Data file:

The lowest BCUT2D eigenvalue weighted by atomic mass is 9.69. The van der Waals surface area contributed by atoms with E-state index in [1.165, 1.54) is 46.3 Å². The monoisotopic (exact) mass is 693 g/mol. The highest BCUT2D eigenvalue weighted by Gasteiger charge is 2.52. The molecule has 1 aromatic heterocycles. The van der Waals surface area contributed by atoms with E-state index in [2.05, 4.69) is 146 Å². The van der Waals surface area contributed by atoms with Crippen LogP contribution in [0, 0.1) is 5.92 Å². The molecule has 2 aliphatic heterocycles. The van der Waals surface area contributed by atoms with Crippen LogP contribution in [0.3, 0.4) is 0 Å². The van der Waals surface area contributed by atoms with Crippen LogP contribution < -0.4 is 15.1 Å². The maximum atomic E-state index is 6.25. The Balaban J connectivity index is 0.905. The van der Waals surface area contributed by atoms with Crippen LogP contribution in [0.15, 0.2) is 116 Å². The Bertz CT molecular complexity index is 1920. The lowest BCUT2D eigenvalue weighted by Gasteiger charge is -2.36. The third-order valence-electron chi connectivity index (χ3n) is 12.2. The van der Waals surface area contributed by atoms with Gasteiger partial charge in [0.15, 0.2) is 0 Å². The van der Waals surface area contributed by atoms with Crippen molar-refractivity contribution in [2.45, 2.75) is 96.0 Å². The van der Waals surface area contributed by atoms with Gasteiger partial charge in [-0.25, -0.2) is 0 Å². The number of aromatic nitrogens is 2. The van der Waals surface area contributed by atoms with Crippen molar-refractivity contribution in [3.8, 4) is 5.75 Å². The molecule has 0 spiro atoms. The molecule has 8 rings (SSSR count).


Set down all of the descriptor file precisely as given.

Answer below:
The lowest BCUT2D eigenvalue weighted by atomic mass is 9.69. The van der Waals surface area contributed by atoms with E-state index in [1.165, 1.54) is 46.3 Å². The monoisotopic (exact) mass is 693 g/mol. The highest BCUT2D eigenvalue weighted by Gasteiger charge is 2.52. The molecule has 1 aromatic heterocycles. The van der Waals surface area contributed by atoms with E-state index in [2.05, 4.69) is 146 Å². The van der Waals surface area contributed by atoms with Crippen LogP contribution in [0, 0.1) is 5.92 Å². The molecule has 2 aliphatic heterocycles. The van der Waals surface area contributed by atoms with Crippen LogP contribution in [0.3, 0.4) is 0 Å². The van der Waals surface area contributed by atoms with Crippen LogP contribution < -0.4 is 15.1 Å². The maximum atomic E-state index is 6.25. The Balaban J connectivity index is 0.905. The van der Waals surface area contributed by atoms with Crippen LogP contribution in [0.15, 0.2) is 116 Å². The Bertz CT molecular complexity index is 1920. The lowest BCUT2D eigenvalue weighted by Gasteiger charge is -2.36. The third-order valence-electron chi connectivity index (χ3n) is 12.2. The van der Waals surface area contributed by atoms with Gasteiger partial charge in [0.15, 0.2) is 0 Å². The van der Waals surface area contributed by atoms with Crippen molar-refractivity contribution in [2.45, 2.75) is 96.0 Å². The van der Waals surface area contributed by atoms with Gasteiger partial charge in [-0.25, -0.2) is 0 Å². The number of aromatic nitrogens is 2. The van der Waals surface area contributed by atoms with Crippen molar-refractivity contribution in [3.8, 4) is 5.75 Å². The molecule has 0 spiro atoms. The molecule has 8 rings (SSSR count).